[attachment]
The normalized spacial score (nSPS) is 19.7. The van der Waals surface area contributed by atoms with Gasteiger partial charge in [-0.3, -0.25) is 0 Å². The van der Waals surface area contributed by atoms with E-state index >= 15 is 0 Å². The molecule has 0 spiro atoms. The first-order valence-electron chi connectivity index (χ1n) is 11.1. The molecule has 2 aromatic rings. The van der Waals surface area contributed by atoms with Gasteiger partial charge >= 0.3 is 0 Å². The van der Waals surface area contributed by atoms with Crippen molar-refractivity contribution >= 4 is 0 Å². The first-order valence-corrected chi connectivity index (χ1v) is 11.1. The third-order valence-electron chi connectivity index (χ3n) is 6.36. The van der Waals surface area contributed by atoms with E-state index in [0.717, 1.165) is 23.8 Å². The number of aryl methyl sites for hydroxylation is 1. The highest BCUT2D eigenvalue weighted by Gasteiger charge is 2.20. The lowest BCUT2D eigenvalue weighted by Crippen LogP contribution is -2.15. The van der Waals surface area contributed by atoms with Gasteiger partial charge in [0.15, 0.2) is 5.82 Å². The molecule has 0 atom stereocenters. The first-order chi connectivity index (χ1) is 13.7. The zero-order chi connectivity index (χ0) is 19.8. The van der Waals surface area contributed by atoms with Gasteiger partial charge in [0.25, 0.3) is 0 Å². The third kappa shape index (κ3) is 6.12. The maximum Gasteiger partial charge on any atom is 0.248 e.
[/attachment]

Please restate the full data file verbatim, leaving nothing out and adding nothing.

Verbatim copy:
The normalized spacial score (nSPS) is 19.7. The van der Waals surface area contributed by atoms with Gasteiger partial charge in [-0.3, -0.25) is 0 Å². The van der Waals surface area contributed by atoms with E-state index >= 15 is 0 Å². The molecule has 0 spiro atoms. The first-order valence-electron chi connectivity index (χ1n) is 11.1. The molecule has 2 aromatic rings. The van der Waals surface area contributed by atoms with Gasteiger partial charge >= 0.3 is 0 Å². The van der Waals surface area contributed by atoms with Crippen molar-refractivity contribution >= 4 is 0 Å². The first-order valence-corrected chi connectivity index (χ1v) is 11.1. The third-order valence-electron chi connectivity index (χ3n) is 6.36. The van der Waals surface area contributed by atoms with E-state index in [0.717, 1.165) is 23.8 Å². The number of aryl methyl sites for hydroxylation is 1. The highest BCUT2D eigenvalue weighted by Gasteiger charge is 2.20. The lowest BCUT2D eigenvalue weighted by Crippen LogP contribution is -2.15. The van der Waals surface area contributed by atoms with Gasteiger partial charge in [0.15, 0.2) is 5.82 Å². The molecule has 0 atom stereocenters. The first-order chi connectivity index (χ1) is 13.7. The zero-order chi connectivity index (χ0) is 19.8. The van der Waals surface area contributed by atoms with Gasteiger partial charge in [0.25, 0.3) is 0 Å². The third kappa shape index (κ3) is 6.12. The maximum Gasteiger partial charge on any atom is 0.248 e.